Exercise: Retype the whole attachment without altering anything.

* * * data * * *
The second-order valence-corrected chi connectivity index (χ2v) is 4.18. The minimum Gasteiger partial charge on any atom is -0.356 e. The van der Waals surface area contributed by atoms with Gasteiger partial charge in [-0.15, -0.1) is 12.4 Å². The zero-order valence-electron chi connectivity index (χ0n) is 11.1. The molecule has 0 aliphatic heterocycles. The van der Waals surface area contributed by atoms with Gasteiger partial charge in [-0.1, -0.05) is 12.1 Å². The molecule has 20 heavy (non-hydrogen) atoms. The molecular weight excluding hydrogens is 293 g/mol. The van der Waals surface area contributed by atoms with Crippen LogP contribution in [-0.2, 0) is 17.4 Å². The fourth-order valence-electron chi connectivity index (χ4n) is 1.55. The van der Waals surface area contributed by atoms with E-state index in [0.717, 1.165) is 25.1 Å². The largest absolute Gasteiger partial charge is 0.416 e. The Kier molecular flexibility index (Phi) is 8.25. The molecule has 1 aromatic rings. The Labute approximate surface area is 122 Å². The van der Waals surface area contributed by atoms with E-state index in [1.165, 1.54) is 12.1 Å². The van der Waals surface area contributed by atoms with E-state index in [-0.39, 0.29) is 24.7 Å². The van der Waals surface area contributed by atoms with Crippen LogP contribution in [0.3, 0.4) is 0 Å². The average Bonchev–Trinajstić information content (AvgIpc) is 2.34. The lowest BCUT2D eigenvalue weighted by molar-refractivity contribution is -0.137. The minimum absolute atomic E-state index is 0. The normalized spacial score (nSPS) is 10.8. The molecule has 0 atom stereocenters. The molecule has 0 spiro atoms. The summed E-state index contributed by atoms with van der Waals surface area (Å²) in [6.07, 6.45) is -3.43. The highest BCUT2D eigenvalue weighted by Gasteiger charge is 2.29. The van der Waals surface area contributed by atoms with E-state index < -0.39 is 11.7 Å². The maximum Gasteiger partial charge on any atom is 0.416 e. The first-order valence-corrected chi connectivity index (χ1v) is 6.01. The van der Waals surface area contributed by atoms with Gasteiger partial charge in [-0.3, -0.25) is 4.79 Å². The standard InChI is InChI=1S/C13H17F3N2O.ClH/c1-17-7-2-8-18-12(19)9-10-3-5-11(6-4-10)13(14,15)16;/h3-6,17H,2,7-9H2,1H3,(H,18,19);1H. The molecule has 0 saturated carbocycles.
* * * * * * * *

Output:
The second-order valence-corrected chi connectivity index (χ2v) is 4.18. The minimum Gasteiger partial charge on any atom is -0.356 e. The van der Waals surface area contributed by atoms with Gasteiger partial charge in [-0.15, -0.1) is 12.4 Å². The zero-order valence-electron chi connectivity index (χ0n) is 11.1. The molecule has 0 aliphatic heterocycles. The van der Waals surface area contributed by atoms with Gasteiger partial charge in [-0.1, -0.05) is 12.1 Å². The molecule has 20 heavy (non-hydrogen) atoms. The molecular weight excluding hydrogens is 293 g/mol. The van der Waals surface area contributed by atoms with Crippen LogP contribution in [-0.2, 0) is 17.4 Å². The fourth-order valence-electron chi connectivity index (χ4n) is 1.55. The van der Waals surface area contributed by atoms with E-state index in [0.717, 1.165) is 25.1 Å². The largest absolute Gasteiger partial charge is 0.416 e. The Kier molecular flexibility index (Phi) is 8.25. The molecule has 1 aromatic rings. The Labute approximate surface area is 122 Å². The van der Waals surface area contributed by atoms with E-state index in [1.165, 1.54) is 12.1 Å². The van der Waals surface area contributed by atoms with E-state index in [-0.39, 0.29) is 24.7 Å². The van der Waals surface area contributed by atoms with Crippen LogP contribution in [0.3, 0.4) is 0 Å². The average Bonchev–Trinajstić information content (AvgIpc) is 2.34. The lowest BCUT2D eigenvalue weighted by molar-refractivity contribution is -0.137. The minimum absolute atomic E-state index is 0. The normalized spacial score (nSPS) is 10.8. The molecule has 0 atom stereocenters. The molecule has 0 spiro atoms. The summed E-state index contributed by atoms with van der Waals surface area (Å²) in [6.07, 6.45) is -3.43. The highest BCUT2D eigenvalue weighted by Gasteiger charge is 2.29. The van der Waals surface area contributed by atoms with E-state index < -0.39 is 11.7 Å². The maximum Gasteiger partial charge on any atom is 0.416 e. The first-order valence-corrected chi connectivity index (χ1v) is 6.01. The van der Waals surface area contributed by atoms with Gasteiger partial charge in [-0.3, -0.25) is 4.79 Å². The standard InChI is InChI=1S/C13H17F3N2O.ClH/c1-17-7-2-8-18-12(19)9-10-3-5-11(6-4-10)13(14,15)16;/h3-6,17H,2,7-9H2,1H3,(H,18,19);1H. The molecule has 0 saturated carbocycles.